Dr. Fortune Alabi

Pulmonologist, Florida Lung, Asthma & Sleep Specialists

Twenty years ago, as a young doctor, I suddenly found myself on the other side of the fence. I had received sad news from my sister that my niece was diagnosed with medulloblastoma, a kind of brain tumor. I felt overwhelmed and helpless, as if all of my medical knowledge had suddenly disappeared. It was a trying time for my family, with lots of questions that needed immediate answers. Thankfully, the team of physicians at Texas Children’s Hospital was very knowledgeable. They were also extremely kind, compassionate and caring, and I learned a very valuable lesson that cannot be taught in medical school—that care must be provided with compassion. This was a turning point for me and forever changed the way I perceive patient care. Compassionate care is the cornerstone of my practice, and deeply rooted in who I am as a doctor. Our patients are our family, and that is how we should treat them.


Dr. Miles Landis

Pediatrician, Lake Mary Pediatrics, Florida Hospital Medical Group

Seeing my patients grow and thrive each year is the most fulfilling part of my job as a pediatrician. Whether it's a new mother who masters feeding her baby, a sick child who thinks I am a real-life "Doc McStuffins," or a lifelong patient heading off to college—these are all moments I cherish. Recently, I saw a three-week old baby for his first doctor's visit. He was obviously a good eater and energetic. He had gained weight from his previous visit, but not quite to the level I would have expected. I performed the same well-baby exam that has become automatic after 30-plus years. This time, something was different—I could not feel the baby's femoral pulses. A visit to the cardiologist confirmed severe narrowing of his aorta. Delay in catching this would have meant heart failure and perhaps organ damage. Instead, surgery allowed blood to flow and a lifetime of memories to start.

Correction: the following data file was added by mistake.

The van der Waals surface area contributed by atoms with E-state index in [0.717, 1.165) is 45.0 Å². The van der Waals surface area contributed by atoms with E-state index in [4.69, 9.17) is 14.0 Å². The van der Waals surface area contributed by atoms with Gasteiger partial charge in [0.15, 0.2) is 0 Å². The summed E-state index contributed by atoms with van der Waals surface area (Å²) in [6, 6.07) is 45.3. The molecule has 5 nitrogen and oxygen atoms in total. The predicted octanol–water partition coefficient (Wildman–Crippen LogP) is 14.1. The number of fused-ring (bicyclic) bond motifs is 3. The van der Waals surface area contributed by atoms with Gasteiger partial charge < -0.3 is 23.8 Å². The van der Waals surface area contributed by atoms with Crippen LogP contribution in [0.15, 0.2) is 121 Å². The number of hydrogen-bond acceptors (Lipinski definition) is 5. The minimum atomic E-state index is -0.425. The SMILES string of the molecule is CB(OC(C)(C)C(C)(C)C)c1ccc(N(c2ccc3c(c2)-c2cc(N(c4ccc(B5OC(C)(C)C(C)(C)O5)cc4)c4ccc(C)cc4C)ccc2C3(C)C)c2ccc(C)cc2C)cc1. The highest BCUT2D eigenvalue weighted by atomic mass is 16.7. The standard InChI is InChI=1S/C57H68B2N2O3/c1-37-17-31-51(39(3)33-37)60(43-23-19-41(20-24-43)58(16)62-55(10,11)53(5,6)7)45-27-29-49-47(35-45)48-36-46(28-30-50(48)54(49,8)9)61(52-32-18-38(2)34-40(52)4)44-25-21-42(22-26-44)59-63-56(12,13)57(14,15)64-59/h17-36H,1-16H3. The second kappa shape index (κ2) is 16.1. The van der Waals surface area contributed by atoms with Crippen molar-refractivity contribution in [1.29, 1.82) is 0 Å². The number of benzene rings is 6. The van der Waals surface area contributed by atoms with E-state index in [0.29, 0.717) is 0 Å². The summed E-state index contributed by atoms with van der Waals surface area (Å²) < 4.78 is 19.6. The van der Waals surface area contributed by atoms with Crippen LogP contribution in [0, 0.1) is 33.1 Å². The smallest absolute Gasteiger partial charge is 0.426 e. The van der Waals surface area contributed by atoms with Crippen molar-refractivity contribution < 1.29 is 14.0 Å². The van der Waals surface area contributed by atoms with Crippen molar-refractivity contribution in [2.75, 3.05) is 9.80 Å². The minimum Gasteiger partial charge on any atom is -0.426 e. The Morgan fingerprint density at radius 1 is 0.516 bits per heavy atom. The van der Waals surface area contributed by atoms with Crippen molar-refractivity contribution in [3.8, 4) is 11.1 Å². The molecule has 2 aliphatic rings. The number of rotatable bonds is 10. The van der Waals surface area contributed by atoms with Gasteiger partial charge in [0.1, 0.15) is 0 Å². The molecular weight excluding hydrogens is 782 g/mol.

Dr. Alexandra Osorio

Diagnostic Radiologist, Sand Lake Imaging

I'll always remember the special day of my birthday several years ago. I was dining out with my family and after the waiters came out with a small piece of cake and sang “Happy Birthday,” a woman came over and said to me: "Dr. Osorio, right?” I was shocked and nodded as I looked at my family. She proceeded to tell me, "I want to thank you! You found my breast cancer. You spoke to me and answered my questions. Thanks to you I can also celebrate my birthday with my family." It was an amazing moment that still today brings tears to my eyes. Even though our encounters with patients as radiologists is brief or at times non-existent, it matters and should never be disregarded.


Dr. Daniel J. Podberesky

Radiologist-in-Chief,
Nemours Children's Health System

The most memorable days in my career have been those when, in the midst of interpreting dozens of routine radiology exams, I discover something completely unexpected. It could be a subtle finding that requires further investigation, or an unexpected, major abnormality that has life-changing consequences and needs immediate attention. As a pediatric radiologist, I spend a lot of time reviewing exams for patients across our entire enterprise, and I rarely see the direct impact on children and families when I find an unexpected abnormality. In that moment, when I flag something serious on a scan, I know that everything about this family’s life will be turned upside down. However, despite knowing the ripple effects of my discovery, it is precisely those moments that are the most rewarding for me because now the family can get proper treatment for their child, and I know I have made a positive, perhaps lifesaving, difference.


Dr. Don Eslin

Pediatric Oncologist and Hematologist, Haley Center for Cancer and Blood Disorders, Arnold Palmer Hospital for Children

Almost 7 years ago, a 2-year-old boy in California was diagnosed with stage 4 neuroblastoma. He unfortunately relapsed and, after several experimental treatments failed, his mother was told there was nothing else that could be done. Her options were to either seek hospice care or look for another hospital with a clinical trial. Not willing to give up, she drove across the country to Arnold Palmer Hospital to enroll her son in one of our neuroblastoma clinical trials. Another mom at our hospital who had recently lost her child to cancer “adopted” this family, comforting and even housing them during this challenging time. Today, almost 5 years after starting this trial, this boy is not only alive but thriving! It’s been amazing to play a role in his journey, and his story reminds me why I do what I do—to help children live better, happier lives.”